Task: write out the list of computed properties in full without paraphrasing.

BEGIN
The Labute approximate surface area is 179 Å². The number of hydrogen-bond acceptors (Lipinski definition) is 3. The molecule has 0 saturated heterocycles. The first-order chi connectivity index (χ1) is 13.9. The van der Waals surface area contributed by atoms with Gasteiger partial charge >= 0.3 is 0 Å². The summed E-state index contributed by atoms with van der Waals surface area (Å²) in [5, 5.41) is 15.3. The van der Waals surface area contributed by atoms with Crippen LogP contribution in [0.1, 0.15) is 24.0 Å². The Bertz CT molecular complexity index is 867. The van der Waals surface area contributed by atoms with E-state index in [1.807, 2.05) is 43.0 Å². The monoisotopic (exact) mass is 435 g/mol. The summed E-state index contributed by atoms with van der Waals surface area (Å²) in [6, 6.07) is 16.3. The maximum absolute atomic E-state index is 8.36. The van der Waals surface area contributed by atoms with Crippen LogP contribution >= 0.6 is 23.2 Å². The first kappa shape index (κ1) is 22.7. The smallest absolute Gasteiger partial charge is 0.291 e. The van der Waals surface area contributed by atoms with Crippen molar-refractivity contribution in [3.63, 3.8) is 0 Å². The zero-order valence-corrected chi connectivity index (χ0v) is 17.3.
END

The Labute approximate surface area is 179 Å². The number of hydrogen-bond acceptors (Lipinski definition) is 3. The molecule has 0 saturated heterocycles. The first-order chi connectivity index (χ1) is 13.9. The van der Waals surface area contributed by atoms with Gasteiger partial charge >= 0.3 is 0 Å². The summed E-state index contributed by atoms with van der Waals surface area (Å²) in [5, 5.41) is 15.3. The van der Waals surface area contributed by atoms with Crippen LogP contribution in [0.1, 0.15) is 24.0 Å². The Bertz CT molecular complexity index is 867. The van der Waals surface area contributed by atoms with E-state index in [1.807, 2.05) is 43.0 Å². The monoisotopic (exact) mass is 435 g/mol. The summed E-state index contributed by atoms with van der Waals surface area (Å²) in [6, 6.07) is 16.3. The maximum absolute atomic E-state index is 8.36. The van der Waals surface area contributed by atoms with Crippen LogP contribution >= 0.6 is 23.2 Å². The first kappa shape index (κ1) is 22.7. The smallest absolute Gasteiger partial charge is 0.291 e. The van der Waals surface area contributed by atoms with Crippen molar-refractivity contribution in [3.63, 3.8) is 0 Å². The zero-order valence-corrected chi connectivity index (χ0v) is 17.3.